Telecommunications

Government policies promote the development of Luxembourg as an audiovisual and communications center. Radio-Television-Luxembourg is Europe's premier private radio and television broadcaster. The government-backed Luxembourg satellite company "Société européenne des satellites" (SES) was created in 1986 to install and operate a satellite telecommunications system for transmission of television programs throughout Europe. The first SES Astra satellite, the 16-channel RCA 4000 Astra 1A, was launched by Ariane Rocket in December 1988. SES presently constitutes the world largest satellite services company in terms of revenue.

Citizens

Agriculture

Luxembourg's small but productive agricultural sector is highly subsidized, mainly by the EU and the government. It employs about 1%-3% of the work force. Most farmers are engaged in dairy and meat production. Vineyards in the Moselle Valley annually produce about 15 million litres of dry white wine, most of which is consumed within Luxembourg and also in Germany, France, and Belgium on a lesser scale.

Foreign Investment

Luxembourg offers a favourable climate to foreign investment. Successive governments have effectively attracted new investment in medium, light, and high-tech industry. Incentives cover taxes, construction, and plant equipment. U.S. firms are among the most prominent foreign investors, producing tires (Goodyear), chemicals (DuPont), glass (Guardian Industries), and a wide range of industrial equipment. The current value of U.S. direct investment is almost $1.5 billion, the highest level of U.S. direct investment on a per capita basis outside of North America.

Luxembourg's trade account has run a persistent deficit over the last decade, but the country enjoys an overall balance-of-payment surplus, due to revenues from financial services. Government finances are strong, and budgets are normally in surplus.

Foreign investments are being handled and promoted by the Board of Economic Development, the Government’s one stop shop » for new investment projects.[1].

Accounting Principles

Establishing accounts depends on the size of companies, and referring to three criteria : total of the balance sheet (total of assets without losses of the accounting year), the net amount of the turnover (net, such as it appears on the profit and loss account) and the average number of the workforce.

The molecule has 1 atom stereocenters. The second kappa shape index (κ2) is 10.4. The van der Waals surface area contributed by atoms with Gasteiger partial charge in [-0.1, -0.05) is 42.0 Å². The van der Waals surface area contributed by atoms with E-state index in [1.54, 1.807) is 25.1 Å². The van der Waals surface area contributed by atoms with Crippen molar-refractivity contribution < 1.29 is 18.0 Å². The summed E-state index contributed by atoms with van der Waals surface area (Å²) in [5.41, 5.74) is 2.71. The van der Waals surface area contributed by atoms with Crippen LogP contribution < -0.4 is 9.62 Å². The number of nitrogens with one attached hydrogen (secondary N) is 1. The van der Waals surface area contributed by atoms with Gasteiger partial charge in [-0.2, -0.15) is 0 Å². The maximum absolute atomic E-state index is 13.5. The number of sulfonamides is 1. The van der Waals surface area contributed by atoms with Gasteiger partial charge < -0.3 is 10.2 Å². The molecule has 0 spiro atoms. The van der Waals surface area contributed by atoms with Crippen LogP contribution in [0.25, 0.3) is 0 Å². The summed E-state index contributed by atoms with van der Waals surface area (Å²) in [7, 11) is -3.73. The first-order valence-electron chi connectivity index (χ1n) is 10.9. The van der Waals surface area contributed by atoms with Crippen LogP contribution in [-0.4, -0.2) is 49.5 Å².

The control of medium and big companies must be made by one or several independent auditors of companies, appointed by the general assembly among the members of the Institute of Independent Auditors of Companies. The control of small companies must be made by an accountant appointed by the general assembly for definite duration. The conclusion of the independent auditor’s report can be: - A certificate without reserve, that is to say an approval - A certificate with reserves, that is to say that there is approval with reserves because of discords or doubts. - A refusal to give a certificate.

The accountants’ associations have difficulties to get organized because of the importance of the State in the accounting system.[2]

Labour Relations

Labour relations have been peaceful since the 1930s. Most industrial workers are organized by unions linked to one of the major political parties. Representatives of business, unions, and government participate in the conduct of major labour negotiations.

Foreign investors often cite Luxembourg's labour relations as a primary reason for locating in the Grand Duchy. Unemployment in 1999 averaged less than 2.8% of the work force, but reached 4.4% by 2007.

Energy

In 1978, Luxembourg tried to build a 1,200 MW nuclear reactor but dropped the plans after threats of major protests.[1] Currently, Luxembourg uses imported oil and natural gas for the majority of its energy generation.[2]

Transport

Luxembourg has efficient road, rail and air transport facilities and services. The road network has been significantly modernised in recent years with 147 km of motorways connecting the capital to adjacent countries. The advent of the high-speed TGV link to Paris has led to renovation of the city's railway station while a new passenger terminal at Luxembourg Airport has recently been opened. There are plans to introduce trams in the capital and light-rail lines in adjacent areas within the next few years.

See also

References

  1. ^ “Reactors.” Wise – Nuclear issues information services. July 1978. <http://www10.antenna.nl/wise/index.html?http://www10.antenna.nl/wise/b2/reactors.html>
  2. ^ “LUXEMBOURG – Energy Mix Fact Sheet.” Europa. January 2007. http://ec.europa.eu/energy/energy_policy/doc/factsheets/mix/mix_lu_en.pdf

External links